At this moment in history, considering all that science has learned and the Church has experienced, it astounds me that anyone would claim the traditional sexual ethic is not only harmless but life-giving for gay people. Continue reading →
it is not for them to direct their steps.
Discipline me, Lord, but only in due measure—
not in your anger,
or you will reduce me to nothing. Jeremiah 10:23-24
In my foolish imagination, I’m journeying on a path. Truth hides itself behind my immense pride.
In reality, it’s not a path at all. It’s more like a river.
My husband and I recently took a trip to Tel Aviv. One of the “must dos” on our list was to enjoy falafel from our favorite stand. The pita bread there is outrageous, and they take care to layer all of the fixings so you get some in every bite. We can never remember the name of the joint, but it’s near Dizengoff Square at the corner of King George Street and Shlomo HaMalech.
As we’re gorging ourselves, I notice that the name of the street is written on the side of the building. “What does Shlomo HaMalech mean?” I ask my husband.
“Really?” I say incredulously. “Solomon translates as Shlomo?”
“Really…” he says, annoyed at my incredulity.
“Solomon – as in ‘the wisdom of Solomon’?”
He chuckles and says “I guess ‘the wisdom of Shlomo’ doesn’t have the same ring to it.” Continue reading →
This fish had found his way to the Hell’s Kitchen pond. I was very content. Now I find myself, if not on dry land, at least in a shallow stream.
I knew Hell’s Kitchen. I mean, I really knew it. I knew its contours. And it knew me. It watched me come into an authentic life.
A lot of what that neighborhood has to offer fits so well with the person I’ve become. The theater district is across the street from our former home. A variety of outstanding restaurants dot the avenues and streets. Central Park, the city’s backyard, is just a few short blocks away. It’s the city’s largest gay ghetto with shops and bars that cater to middle aged men like me – the professional class of gays.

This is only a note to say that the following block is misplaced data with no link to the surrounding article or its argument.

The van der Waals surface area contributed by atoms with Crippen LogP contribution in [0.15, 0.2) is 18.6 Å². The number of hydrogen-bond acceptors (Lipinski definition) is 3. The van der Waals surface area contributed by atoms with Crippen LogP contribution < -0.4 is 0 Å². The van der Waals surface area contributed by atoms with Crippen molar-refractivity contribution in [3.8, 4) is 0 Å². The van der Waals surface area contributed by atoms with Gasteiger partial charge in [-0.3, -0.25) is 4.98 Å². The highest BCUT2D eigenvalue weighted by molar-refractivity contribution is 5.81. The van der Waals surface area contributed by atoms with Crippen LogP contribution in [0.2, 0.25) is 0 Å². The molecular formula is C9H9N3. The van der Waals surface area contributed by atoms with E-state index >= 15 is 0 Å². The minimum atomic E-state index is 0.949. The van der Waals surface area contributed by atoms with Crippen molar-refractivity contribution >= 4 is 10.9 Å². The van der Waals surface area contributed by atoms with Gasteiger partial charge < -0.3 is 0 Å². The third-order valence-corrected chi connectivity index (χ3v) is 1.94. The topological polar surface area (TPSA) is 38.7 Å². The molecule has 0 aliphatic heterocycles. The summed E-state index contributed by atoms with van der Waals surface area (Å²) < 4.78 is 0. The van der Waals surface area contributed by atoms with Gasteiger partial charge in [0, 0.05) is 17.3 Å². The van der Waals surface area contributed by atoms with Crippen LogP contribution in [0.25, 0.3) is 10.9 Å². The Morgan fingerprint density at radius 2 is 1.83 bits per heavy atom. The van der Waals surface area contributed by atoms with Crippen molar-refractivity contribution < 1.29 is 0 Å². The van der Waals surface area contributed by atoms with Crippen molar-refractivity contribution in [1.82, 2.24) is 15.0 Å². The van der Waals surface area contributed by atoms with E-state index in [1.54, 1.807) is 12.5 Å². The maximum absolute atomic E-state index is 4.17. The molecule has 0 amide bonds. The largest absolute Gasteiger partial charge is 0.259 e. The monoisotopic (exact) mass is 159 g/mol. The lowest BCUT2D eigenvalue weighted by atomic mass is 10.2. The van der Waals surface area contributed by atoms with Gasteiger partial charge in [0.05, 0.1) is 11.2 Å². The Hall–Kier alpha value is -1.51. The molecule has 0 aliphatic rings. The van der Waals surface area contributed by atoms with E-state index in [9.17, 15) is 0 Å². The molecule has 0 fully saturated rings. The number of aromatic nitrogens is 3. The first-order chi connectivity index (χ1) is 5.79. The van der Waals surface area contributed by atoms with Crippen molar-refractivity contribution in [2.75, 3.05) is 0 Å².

It’s a place where I had become known. When I entered the corner bodega in the morning, they knew to pour a large black coffee. When we went into our favorite Italian restaurant, the owner greeted us with a kiss and a compliment. When I walked down the street, I was bound to run into a neighbor, or our friends across the way, or someone from the gym, or someone from the hair salon. For much of my life, I was terrified to be known by others; my Hell’s Kitchen family has witnessed a very happy chapter of my life which I didn’t hide. They knew the mundane rhythms of my happiness.
Then we moved – two miles north and a world away from the old neighborhood. Continue reading →
I was nine years old when the final episode of the Mary Tyler Moore show aired.
For years, my family had peered into the screen of our color television and watched the foibles and follies of the WJM news team. I didn’t understand every joke or every storyline, but I understood enough. They, too, were a family. They loved each other in an honest and vulnerable way. The news room was their home.
I’ll never forget that final scene. After a heartfelt and humorous group hug, the gang of misfits faced their uncertain future by parading out of the newsroom amid a chorus of “Long Way to Tipperary”. Mary Richards, the heart of the show, paused to look back fondly at the office; she smiled a knowingly-fond smile, turned off the lights, and shut the door softly behind her.
It made me sad.
* * * * * * * * * *
In my adult life, I must have moved a dozen times. I started moving around just after college and I never stopped. At first, I could fit all of my stuff into the back of my Mercury Marquis station wagon (replete with faux wood paneling), then I graduated to U-Hauls and eventually to professional movers. From Norfolk to Seattle to Baltimore to DC to Chicago to DC to NY. I had no attachments. I had no roots. The physical trappings of my life matched my interior emotions. For too many years, I had slipped into isolation; not only was I detached from even my best friend, I was unknown even to myself. Moving was a way of making excuses for being utterly alone. It was a temporary, hopeful escape from my unhappiness.
But my life now is very different. This time, the move was very different. Continue reading →